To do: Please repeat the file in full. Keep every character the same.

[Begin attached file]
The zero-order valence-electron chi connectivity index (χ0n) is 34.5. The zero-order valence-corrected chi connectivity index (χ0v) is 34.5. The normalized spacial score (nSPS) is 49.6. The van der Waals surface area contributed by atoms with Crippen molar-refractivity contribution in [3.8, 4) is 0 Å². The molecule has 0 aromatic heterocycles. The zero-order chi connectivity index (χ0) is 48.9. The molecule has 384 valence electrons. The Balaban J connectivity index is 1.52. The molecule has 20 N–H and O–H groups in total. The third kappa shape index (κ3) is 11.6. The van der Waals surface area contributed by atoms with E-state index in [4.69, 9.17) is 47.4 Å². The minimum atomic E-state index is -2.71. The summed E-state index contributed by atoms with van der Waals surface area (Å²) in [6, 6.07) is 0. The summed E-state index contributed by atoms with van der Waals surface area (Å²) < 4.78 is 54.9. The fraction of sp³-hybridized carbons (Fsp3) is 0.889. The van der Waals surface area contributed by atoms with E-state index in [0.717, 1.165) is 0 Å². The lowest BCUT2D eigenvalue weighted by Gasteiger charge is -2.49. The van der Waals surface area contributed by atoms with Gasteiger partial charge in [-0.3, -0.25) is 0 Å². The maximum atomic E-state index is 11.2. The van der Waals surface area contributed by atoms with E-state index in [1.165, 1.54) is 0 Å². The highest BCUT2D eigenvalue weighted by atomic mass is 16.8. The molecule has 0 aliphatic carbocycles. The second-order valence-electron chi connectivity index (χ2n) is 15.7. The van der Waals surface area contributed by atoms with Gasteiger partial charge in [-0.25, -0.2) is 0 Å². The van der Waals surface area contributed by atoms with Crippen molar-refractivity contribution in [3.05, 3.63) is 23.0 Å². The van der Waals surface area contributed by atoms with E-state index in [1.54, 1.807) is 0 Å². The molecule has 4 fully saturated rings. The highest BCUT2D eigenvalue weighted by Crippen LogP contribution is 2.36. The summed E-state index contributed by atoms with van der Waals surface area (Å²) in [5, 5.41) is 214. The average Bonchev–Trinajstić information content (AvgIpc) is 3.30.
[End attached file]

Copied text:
The zero-order valence-electron chi connectivity index (χ0n) is 34.5. The zero-order valence-corrected chi connectivity index (χ0v) is 34.5. The normalized spacial score (nSPS) is 49.6. The van der Waals surface area contributed by atoms with Crippen molar-refractivity contribution in [3.8, 4) is 0 Å². The molecule has 0 aromatic heterocycles. The zero-order chi connectivity index (χ0) is 48.9. The molecule has 384 valence electrons. The Balaban J connectivity index is 1.52. The molecule has 20 N–H and O–H groups in total. The third kappa shape index (κ3) is 11.6. The van der Waals surface area contributed by atoms with E-state index in [4.69, 9.17) is 47.4 Å². The minimum atomic E-state index is -2.71. The summed E-state index contributed by atoms with van der Waals surface area (Å²) in [6, 6.07) is 0. The summed E-state index contributed by atoms with van der Waals surface area (Å²) < 4.78 is 54.9. The fraction of sp³-hybridized carbons (Fsp3) is 0.889. The van der Waals surface area contributed by atoms with E-state index in [0.717, 1.165) is 0 Å². The lowest BCUT2D eigenvalue weighted by Gasteiger charge is -2.49. The van der Waals surface area contributed by atoms with Gasteiger partial charge in [-0.3, -0.25) is 0 Å². The maximum atomic E-state index is 11.2. The van der Waals surface area contributed by atoms with E-state index in [1.165, 1.54) is 0 Å². The highest BCUT2D eigenvalue weighted by atomic mass is 16.8. The molecule has 0 aliphatic carbocycles. The second-order valence-electron chi connectivity index (χ2n) is 15.7. The van der Waals surface area contributed by atoms with Gasteiger partial charge in [-0.25, -0.2) is 0 Å². The van der Waals surface area contributed by atoms with Crippen molar-refractivity contribution in [3.05, 3.63) is 23.0 Å². The van der Waals surface area contributed by atoms with E-state index in [1.54, 1.807) is 0 Å². The molecule has 4 fully saturated rings. The highest BCUT2D eigenvalue weighted by Crippen LogP contribution is 2.36. The summed E-state index contributed by atoms with van der Waals surface area (Å²) in [5, 5.41) is 214. The average Bonchev–Trinajstić information content (AvgIpc) is 3.30.